|This was my view for way too much time.|
After the success of the ceiling fan in our office, we decided it would be nice to have a fan in the master bedroom.
This is how we prepped for the impending drywall mess.
While in the attic for the previous fan, I had investigated the wiring in the bedroom and determined I could intercept the wiring from the existing light switch to power the new fan. Unfortunately, that would still involve a lot of time in the attic. I started by cutting a circle.
I then had to install another receptacle to hold the fan, which was just as miserable as the last one.
Next it was time to do the wiring. This is where the problems began. I snipped the hot, switched wire, which used to go to a pair of outlets, and ran that to the box. I needed to keep the common wire where it was to power other outlets, so I tried to tap into a different common wire. Bad idea.
This resulted in a very low voltage at the box which couldn't power the fan, so I had to go back into the attic and tap the original common wire. This is how I learned AC and DC are different.
When doing this, the outlet in the master bath stopped working, but I'll come back to this.
Once I got power to the ceiling receptacle, I mounted the fan, a Harbor Breeze Kingsbury
. We liked this fan because it was big (70" diameter) and low profile (15" from ceiling to bottom of light).
It looked good in the room too.
Unfortunately, it shook violently. I did a little research and found this review on Lowes' website, which could have easily been written by me:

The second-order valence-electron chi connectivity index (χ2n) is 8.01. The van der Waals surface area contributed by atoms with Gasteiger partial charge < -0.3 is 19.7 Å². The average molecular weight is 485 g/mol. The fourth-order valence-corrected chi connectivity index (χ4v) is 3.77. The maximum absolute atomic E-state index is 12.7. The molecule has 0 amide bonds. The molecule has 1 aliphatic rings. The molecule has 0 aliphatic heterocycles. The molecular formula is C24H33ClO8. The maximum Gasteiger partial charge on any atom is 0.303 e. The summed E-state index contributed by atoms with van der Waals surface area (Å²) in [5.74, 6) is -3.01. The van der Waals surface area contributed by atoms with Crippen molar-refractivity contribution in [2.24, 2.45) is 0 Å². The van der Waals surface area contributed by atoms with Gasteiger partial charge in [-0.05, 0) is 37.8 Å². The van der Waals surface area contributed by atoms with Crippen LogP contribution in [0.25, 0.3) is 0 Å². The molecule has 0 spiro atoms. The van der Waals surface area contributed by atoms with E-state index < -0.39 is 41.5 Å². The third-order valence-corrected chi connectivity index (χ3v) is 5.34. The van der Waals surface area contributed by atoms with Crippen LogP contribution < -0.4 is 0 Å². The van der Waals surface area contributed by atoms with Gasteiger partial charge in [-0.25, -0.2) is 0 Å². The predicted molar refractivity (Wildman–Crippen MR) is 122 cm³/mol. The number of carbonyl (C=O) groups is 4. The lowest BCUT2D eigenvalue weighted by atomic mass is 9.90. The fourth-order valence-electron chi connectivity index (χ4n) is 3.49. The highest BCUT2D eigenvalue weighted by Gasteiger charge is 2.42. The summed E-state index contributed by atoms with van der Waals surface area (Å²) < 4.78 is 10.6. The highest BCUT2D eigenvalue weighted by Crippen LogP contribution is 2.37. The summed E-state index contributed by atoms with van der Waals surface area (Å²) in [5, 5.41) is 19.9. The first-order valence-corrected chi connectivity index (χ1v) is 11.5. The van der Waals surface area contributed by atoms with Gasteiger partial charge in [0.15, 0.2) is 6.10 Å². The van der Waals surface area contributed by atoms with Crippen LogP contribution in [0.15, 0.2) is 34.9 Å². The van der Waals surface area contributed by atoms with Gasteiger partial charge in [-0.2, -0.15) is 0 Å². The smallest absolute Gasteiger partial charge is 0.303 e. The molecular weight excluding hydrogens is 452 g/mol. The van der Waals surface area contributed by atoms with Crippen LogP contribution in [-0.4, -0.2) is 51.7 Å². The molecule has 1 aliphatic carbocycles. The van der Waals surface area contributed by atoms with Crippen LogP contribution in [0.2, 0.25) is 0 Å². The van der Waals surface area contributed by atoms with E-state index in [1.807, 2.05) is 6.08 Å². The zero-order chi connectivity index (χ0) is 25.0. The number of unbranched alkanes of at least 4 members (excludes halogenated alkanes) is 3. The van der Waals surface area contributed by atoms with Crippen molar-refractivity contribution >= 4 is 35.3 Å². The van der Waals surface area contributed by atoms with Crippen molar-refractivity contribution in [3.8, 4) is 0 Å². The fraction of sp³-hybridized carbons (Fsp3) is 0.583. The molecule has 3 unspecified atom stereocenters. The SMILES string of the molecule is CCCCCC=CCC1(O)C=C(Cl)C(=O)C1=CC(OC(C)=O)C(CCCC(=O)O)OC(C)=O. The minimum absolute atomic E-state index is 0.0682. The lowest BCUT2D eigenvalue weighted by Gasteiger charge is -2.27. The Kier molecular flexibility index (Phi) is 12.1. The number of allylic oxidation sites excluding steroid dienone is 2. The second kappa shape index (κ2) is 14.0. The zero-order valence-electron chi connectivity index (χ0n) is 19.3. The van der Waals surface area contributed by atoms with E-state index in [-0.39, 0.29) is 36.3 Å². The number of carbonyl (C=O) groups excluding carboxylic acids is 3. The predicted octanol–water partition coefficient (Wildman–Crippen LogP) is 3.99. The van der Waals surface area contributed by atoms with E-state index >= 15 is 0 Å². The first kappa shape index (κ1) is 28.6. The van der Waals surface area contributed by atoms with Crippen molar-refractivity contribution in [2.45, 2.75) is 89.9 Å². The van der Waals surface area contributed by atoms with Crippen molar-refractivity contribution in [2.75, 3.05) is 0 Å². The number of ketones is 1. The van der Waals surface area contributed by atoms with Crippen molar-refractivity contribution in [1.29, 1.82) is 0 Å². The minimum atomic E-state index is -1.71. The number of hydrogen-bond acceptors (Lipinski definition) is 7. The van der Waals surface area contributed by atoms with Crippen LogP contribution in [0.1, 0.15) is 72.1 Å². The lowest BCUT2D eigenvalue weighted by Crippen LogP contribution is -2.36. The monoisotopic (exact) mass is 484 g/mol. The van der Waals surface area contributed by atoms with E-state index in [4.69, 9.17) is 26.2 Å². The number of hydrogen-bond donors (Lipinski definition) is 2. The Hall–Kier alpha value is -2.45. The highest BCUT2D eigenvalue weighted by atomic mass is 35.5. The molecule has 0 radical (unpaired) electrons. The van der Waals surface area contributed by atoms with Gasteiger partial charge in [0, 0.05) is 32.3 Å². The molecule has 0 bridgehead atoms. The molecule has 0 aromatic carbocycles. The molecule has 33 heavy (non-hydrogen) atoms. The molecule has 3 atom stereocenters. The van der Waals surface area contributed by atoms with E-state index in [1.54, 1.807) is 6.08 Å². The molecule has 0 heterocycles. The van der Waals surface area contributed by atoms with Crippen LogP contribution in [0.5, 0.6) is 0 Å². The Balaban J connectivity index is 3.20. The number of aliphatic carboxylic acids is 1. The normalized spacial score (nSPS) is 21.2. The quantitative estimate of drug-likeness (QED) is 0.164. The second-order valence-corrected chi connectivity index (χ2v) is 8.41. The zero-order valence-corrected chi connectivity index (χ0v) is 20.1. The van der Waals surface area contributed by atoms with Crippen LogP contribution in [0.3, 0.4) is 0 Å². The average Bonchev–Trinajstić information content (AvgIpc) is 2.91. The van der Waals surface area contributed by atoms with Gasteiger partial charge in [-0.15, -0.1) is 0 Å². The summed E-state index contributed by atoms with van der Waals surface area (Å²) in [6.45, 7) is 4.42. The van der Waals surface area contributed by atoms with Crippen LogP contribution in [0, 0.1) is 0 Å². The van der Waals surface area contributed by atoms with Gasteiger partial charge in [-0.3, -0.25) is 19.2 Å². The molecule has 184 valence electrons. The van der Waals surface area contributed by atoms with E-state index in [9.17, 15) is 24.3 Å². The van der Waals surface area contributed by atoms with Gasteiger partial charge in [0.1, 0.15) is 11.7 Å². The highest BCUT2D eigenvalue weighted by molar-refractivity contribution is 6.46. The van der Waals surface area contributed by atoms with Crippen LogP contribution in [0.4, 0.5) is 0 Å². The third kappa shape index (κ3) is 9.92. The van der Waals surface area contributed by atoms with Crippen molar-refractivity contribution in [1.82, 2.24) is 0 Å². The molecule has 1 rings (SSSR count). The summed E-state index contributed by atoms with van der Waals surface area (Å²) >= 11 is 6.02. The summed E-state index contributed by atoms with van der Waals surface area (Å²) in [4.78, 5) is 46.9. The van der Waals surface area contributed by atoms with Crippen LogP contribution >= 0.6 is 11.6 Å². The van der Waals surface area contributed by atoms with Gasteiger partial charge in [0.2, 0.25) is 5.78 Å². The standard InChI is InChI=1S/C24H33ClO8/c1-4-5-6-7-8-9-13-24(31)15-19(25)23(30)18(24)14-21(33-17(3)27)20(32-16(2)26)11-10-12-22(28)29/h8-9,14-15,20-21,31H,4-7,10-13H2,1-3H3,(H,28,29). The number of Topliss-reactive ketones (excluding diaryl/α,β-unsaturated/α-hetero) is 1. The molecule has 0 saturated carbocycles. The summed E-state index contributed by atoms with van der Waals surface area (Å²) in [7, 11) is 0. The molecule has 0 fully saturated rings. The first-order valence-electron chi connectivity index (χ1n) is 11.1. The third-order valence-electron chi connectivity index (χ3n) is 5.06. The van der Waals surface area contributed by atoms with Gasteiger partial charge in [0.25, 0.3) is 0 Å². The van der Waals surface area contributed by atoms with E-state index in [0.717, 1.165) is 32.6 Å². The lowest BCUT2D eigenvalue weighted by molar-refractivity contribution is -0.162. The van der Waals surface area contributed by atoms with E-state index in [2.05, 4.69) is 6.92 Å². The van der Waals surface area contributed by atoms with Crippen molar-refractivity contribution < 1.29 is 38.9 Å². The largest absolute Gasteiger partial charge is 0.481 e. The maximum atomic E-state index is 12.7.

Love the look of the fan, so after getting
what we hoped was a lemon, we returned it and got another. Same thing,
the fan hub is out of round and vibrates excessively. Terrible quality.
Can not run the fan over the lowest setting. Returned it. I've installed
dozens of fans, and balanced them all. This one is beyond being able to
balance with counter weights. I'm also a Mechanical engineer and PE.
This is a poorly designed and fabricated fan.
I'm not sure if it was naive, but we decided to give the Kingsbury one more try, in case we got a lemon. Of course, the second one didn't fare any better, but it did manage to waste a lot of our time.
Another interesting aspect is that despite the large diameter, the fan didn't seem to move much air.
We went back to Lowe's and got our second choice fan, the Saratoga
. It was our second choice because it hung lower (18") than the other and uses candelabra bulbs.
Before mounting the new fan, I decided I would straighten out the receptacle, which I had mounted slightly crooked the first time. That meant another fun trip into the attic. With a little help from Chrissy, it was as straight as it was going to get.
I installed the new fan and held my breath when turning it on for the first time. Even on the lowest speed, it produced a noticeable breeze. I slowly increased the speed and reveled in the airflow (hurricane force when set to 6) and lack of wobbling/shaking. This one is rock solid. Hallelujah!
When straightening out the receptacle, I also tried to investigate the bathroom outlet failure. After wedging myself into some tight, miserable corners, tracking wires, I remembered what had caused power outages in the past. I yelled at Chrissy from the attic to try to reset the GFCI outlet in the other bathroom. She did that and all was well. Hallelujah again!
The last step was replacing the included incandescent bulbs with candelabra base LEDs
, which use 1/5 the power of the incandescents and are significantly brighter (450 vs 338 lumens), despite both claiming to be 40W or equivalent. FYI Lowe's has a much better candelabra base LED selection than Home Depot.
This new fan hangs a little low, so I'm considering shortening the rod, but I'm going to live with it as-is for a while and see how it goes.